Drouais' portrait was also used as a model for a series of painted portraits executed by the copyists of the 'Cabinet du Roi' in order to multiply the effigy of the Dauphine - see the portrait of Marie-Antoinette, Inv. MV 3891, Musée National du Château de Versailles et de Trianon, which is a copy after Drouais prototype with variations of garments. This practice was usual in portraiture since the Renaissance and facilitated the diffusion of the royal image by painters who therefore did not need to have a direct contact with the sitter.

Historical context note

In his encyclopaedic work, Historia Naturalis, the ancient Roman author Pliny the Elder described the origins of painting in the outlining of a man's projected shadow in profile. In the ancient period, profile portraits were found primarily in imperial coins. With the rediscovery and the increasing interest in the Antique during the early Renaissance, artists and craftsmen looked back to this ancient tradition and created medals with profile portraits on the obverse and personal devise on the reverse in order to commemorate and celebrate the sitter. Over time these profile portraits were also depicted on panels and canvas, and progressively evolved towards three-quarter and eventually frontal portraits.
These portraits differ in many ways from the notion of portraiture commonly held today as they especially aimed to represent an idealised image of the sitter and reflect therefore a different conception of identity. The sitter's likeness was more or less recognisable but his particular status and familiar role were represented in his garments and attributes referring to his character. The 16th century especially developed the ideal of metaphorical and visual attributes through the elaboration of highly complex portrait paintings in many formats including at the end of the century full-length portraiture. Along with other devices specific to the Italian Renaissance such as birth trays (deschi da parto) and wedding chests' decorated panels (cassoni or forzieri), portrait paintings participated to the emphasis on the individual.
Portrait paintings were still fashionable during the following centuries and extended to the rising bourgeoisie and eventually to common people, especially during the social and political transformations of the 19th century. At the end of the 19th century and during the 20th century, painted portraits were challenged and eventually supplanted by the development of new media such as photography.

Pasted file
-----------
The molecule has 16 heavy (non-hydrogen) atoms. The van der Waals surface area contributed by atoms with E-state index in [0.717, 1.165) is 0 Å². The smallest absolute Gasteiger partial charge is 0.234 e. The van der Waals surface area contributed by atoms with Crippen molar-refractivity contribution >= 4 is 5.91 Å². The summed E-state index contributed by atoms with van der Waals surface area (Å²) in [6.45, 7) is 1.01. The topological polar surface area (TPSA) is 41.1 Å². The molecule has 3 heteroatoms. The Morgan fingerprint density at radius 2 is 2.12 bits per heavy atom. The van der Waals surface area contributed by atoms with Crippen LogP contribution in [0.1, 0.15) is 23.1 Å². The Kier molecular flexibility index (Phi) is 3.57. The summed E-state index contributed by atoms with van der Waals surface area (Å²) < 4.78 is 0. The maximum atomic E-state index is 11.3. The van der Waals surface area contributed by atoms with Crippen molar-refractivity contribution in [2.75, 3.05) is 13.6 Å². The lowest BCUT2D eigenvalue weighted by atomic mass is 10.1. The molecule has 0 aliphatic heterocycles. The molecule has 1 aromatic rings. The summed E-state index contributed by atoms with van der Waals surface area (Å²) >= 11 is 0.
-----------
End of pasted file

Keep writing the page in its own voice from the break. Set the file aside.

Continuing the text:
Descriptive line

Oil painting, 'Marie Antoinette, Queen of France, in court dress', François Hubert Drouais, 1773

Bibliographic References (Citation, Note/Abstract, NAL no)

C.M. Kauffmann, Catalogue of Foreign Paintings, I. Before 1800, London: Victoria and Albert Museum, 1973, p. 88-89, cat. no. 88
cat. 59, p. 95
Marie-Antoinette, Paris: Editions de la Réunion des Musées Nationaux, 2008
P. de Nolhac, Marie Antoinette, the Dauphine,1896 (repr. frontispiece, in an imaginary frame, as by Drouais).
J. Flammermont, 'Les portraits de Marie Antoinette' in Gazette des Beaux-Arts,xviii, 1897, p. 293; xix, 1898, p. 185, n. 3 (attribution to Drouais doubtful)
Lady Dilke, French painters of the xviiith century,1899, p. 156, repr. facing p. 152 (as by Drouais)
J. J. Foster, French art from Watteau to Prud'hon,ii, 1906, pl. 1.
A. Vuaflart and H. Bourin, Les portraits de Marie Antoinette,ii, 1910, p. 82 f., pl. xxv.
B. Long, Catalogue of the Jones Collection1923, p. 7, pl. 32 (as by Drouais).
M. Jallut, Marie-Antoinette and her painters,Paris, n. d. (?1962), p. 17 (as by P.-F Cozette).

Labels and date

Portrait of Marie-Antoinette
1773

Marie-Antoinette is shown here at the age of 17. She was already married to the future king Louis XVI, and a year later would be queen. She wears formal court dress: a silk gown with embroidered stomacher, needle lace and silver trimmings, and a jewelled necklace. A leader of fashion, Marie-Antoinette was at first celebrated for her taste but came to be criticised for her extravagance. She died at the guillotine in 1793.

France (Paris)
By François-Hubert Drouais
Oil on canvas
Bequeathed by John Jones

Family label for Europe 1600-1815:

When Marie-Antoinette was queen of France it was fashionable for women to have huge hairstyles. To make their hair taller they sometimes used padding made of cow hair. They used grease made from bear’s fat and big spiky pins to hold it all in place.

Create your own huge hairstyle by playing Design a Wig at www.vam.ac.uk/designawig [09/12/2015]
En 1773 Drouais peignit un portrait mythologique montrant Marie-Antoinette en Hébé (Chantilly, Musée Condé). Le maître reproduisit ensuite le visage à l'identique sur des portraits décrivant cette fois-ci la dauphine en habit de cour. []
The following is the label text from 1971 for Gallleries 1-7 of the V&A:

"MARIE ANTOINETTE, QUEEN OF FRANCE (1775-93) AT THE AGE OF 17.
PAINTED IN 1773 WHILE SHE WAS STILL A DAUPHINE.

French School.

This painted served as a model for a tapestry portrait made by Michel-Henri Cozette in 1774 which is inscribed Drouais Pixt. en 1773, Drouais, who was a fashionable portrait painter, also painted a larger portarit of Marie Antoinette
in 1773 which is in the Musée Condé, Chantilly.

Jones Collection
Museum. No. 529-1882." []

Materials

Oil paint; Canvas

Techniques

Oil painting

Subjects depicted

Jewels; Dress; Rose

Categories

Paintings; Portraits; Royalty

Collection

Prints, Drawings & Paintings Collection